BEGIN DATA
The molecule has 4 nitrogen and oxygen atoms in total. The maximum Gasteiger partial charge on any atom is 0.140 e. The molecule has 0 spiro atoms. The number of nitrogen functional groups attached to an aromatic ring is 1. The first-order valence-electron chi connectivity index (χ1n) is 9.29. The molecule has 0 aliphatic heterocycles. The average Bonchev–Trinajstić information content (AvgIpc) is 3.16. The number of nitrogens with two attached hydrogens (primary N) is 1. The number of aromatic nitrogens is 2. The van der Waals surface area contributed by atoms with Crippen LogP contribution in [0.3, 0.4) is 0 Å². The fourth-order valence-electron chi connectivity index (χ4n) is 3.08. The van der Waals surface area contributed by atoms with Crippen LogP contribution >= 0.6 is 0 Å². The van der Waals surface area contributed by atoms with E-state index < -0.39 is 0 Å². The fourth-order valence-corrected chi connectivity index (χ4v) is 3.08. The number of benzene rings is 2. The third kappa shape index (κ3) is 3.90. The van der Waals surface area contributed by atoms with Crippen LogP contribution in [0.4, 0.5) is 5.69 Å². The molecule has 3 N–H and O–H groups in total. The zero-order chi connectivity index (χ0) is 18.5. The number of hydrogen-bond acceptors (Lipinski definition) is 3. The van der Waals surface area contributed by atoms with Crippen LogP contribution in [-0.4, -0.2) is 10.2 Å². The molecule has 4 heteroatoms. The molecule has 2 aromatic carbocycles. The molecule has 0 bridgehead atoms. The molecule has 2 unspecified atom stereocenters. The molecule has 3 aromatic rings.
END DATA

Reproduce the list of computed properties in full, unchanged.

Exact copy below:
The molecule has 4 nitrogen and oxygen atoms in total. The maximum Gasteiger partial charge on any atom is 0.140 e. The molecule has 0 spiro atoms. The number of nitrogen functional groups attached to an aromatic ring is 1. The first-order valence-electron chi connectivity index (χ1n) is 9.29. The molecule has 0 aliphatic heterocycles. The average Bonchev–Trinajstić information content (AvgIpc) is 3.16. The number of nitrogens with two attached hydrogens (primary N) is 1. The number of aromatic nitrogens is 2. The van der Waals surface area contributed by atoms with Crippen LogP contribution in [0.3, 0.4) is 0 Å². The fourth-order valence-electron chi connectivity index (χ4n) is 3.08. The van der Waals surface area contributed by atoms with Crippen LogP contribution >= 0.6 is 0 Å². The van der Waals surface area contributed by atoms with E-state index < -0.39 is 0 Å². The fourth-order valence-corrected chi connectivity index (χ4v) is 3.08. The number of benzene rings is 2. The third kappa shape index (κ3) is 3.90. The van der Waals surface area contributed by atoms with Crippen LogP contribution in [0.4, 0.5) is 5.69 Å². The molecule has 3 N–H and O–H groups in total. The zero-order chi connectivity index (χ0) is 18.5. The number of hydrogen-bond acceptors (Lipinski definition) is 3. The van der Waals surface area contributed by atoms with Crippen LogP contribution in [-0.4, -0.2) is 10.2 Å². The molecule has 4 heteroatoms. The molecule has 2 aromatic carbocycles. The molecule has 0 bridgehead atoms. The molecule has 2 unspecified atom stereocenters. The molecule has 3 aromatic rings.